Saw this on the Huffington Post Books page. DRM Lawsuit Filed by Independent Bookstores Against Amazon, Big 6 Publishers.
Basically the suit alleges that the DRM in place on eBooks grants Amazon a monopoly. I would agree that this DRM effectively shuts out independent book sellers, but, “monopoly,” is a tough word. I do not think I would go that far.
Would not Amazon have the right to profit from the product of their investment in the development of the infrastructure and software that makes selling eBooks through them possible? What would compel them to share that technology? In a way they do share it. The Kindle app can be loaded on pretty much any smartphone or tablet. Kindle books cannot be loaded or traded or sold among friends and that is a product of the DRM software embedded in the files. Taken together these seem less the actions of a company engaging in monopolistic practice and more like a company ensuring they capitalize on the return of their investment.
Still, where does that leave the independent book seller? These sellers, much like libraries, are up the creek if they try to force their way into the eBook market. They will fail and possibly bankrupt themselves. Instead I would suggest that both institutions capitalize on the rise of independent publishing and reach out to local authors. They can bring the community back to their brick and mortar buildings. The trendsetter who likes turning heads by whipping out their Kindle or Nook on the bus is largely already lost to the local guys. There is a reason why throwing pebbles at giants never made it as an Olympic sport. Now is the time to use your resources and think outside the box.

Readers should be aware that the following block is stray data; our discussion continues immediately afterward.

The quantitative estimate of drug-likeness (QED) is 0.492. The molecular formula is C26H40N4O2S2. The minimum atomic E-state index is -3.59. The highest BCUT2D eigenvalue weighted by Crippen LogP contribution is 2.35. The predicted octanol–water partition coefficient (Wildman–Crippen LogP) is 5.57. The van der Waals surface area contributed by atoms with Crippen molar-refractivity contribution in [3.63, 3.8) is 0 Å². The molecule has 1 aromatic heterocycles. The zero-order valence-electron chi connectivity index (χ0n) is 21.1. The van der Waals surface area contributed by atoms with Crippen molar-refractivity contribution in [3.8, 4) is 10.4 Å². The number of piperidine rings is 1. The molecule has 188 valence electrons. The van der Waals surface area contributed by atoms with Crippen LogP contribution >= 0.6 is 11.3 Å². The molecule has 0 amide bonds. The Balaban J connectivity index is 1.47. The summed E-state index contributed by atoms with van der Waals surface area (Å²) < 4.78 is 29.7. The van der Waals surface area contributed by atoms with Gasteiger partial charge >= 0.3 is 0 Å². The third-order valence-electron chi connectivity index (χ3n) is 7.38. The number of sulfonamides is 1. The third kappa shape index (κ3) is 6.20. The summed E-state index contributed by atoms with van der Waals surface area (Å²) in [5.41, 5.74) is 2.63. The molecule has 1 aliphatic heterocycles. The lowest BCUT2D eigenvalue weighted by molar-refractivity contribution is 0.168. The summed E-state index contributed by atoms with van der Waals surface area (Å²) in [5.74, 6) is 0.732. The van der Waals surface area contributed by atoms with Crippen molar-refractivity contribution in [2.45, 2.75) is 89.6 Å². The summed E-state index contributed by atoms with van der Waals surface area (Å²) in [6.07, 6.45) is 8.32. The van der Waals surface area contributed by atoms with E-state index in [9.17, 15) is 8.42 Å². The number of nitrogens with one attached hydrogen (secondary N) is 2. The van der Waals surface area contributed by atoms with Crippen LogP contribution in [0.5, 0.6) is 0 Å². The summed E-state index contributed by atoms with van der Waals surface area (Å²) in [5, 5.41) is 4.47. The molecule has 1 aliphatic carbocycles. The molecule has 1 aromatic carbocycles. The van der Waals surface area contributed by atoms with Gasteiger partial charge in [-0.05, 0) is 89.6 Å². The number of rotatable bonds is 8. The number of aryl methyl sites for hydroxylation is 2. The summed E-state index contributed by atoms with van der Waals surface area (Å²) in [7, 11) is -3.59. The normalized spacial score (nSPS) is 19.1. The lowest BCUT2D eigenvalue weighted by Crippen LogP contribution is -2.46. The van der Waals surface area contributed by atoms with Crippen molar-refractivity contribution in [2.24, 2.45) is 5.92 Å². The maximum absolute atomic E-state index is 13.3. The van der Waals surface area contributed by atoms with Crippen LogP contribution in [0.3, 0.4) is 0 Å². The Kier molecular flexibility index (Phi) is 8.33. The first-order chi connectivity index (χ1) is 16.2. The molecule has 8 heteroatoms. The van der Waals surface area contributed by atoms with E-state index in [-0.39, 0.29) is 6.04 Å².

I find it ironic in a period of time when we have transitioned to an experience based culture that small independent and unique bookstores should be in danger. These stores offer something that cannot be had anywhere else; shelves lined with unique titles chosen to match the tastes of the owner, art hanging on the walls to accent these tastes and set the store apart. More than anything I find an expression in the independent book store that chains and online shopping carts can never match.
Independent authors offer stories that are unique and apart in their own way. The heart and soul that goes into these works should not be understated. These are work written to be read. Plus a local author can so easily reach out to an audience of homegrown readers further cultivating the community that thrives in the local book store. The two seem like such a good match. This law suit may be the last gasp of independent book sellers or perhaps their wake-up call. Either way it will be interesting to see how it develops.
Cory Doctorow’s Response is also an interesting read. Knowing what you are suing should be the first question your lawyers answer.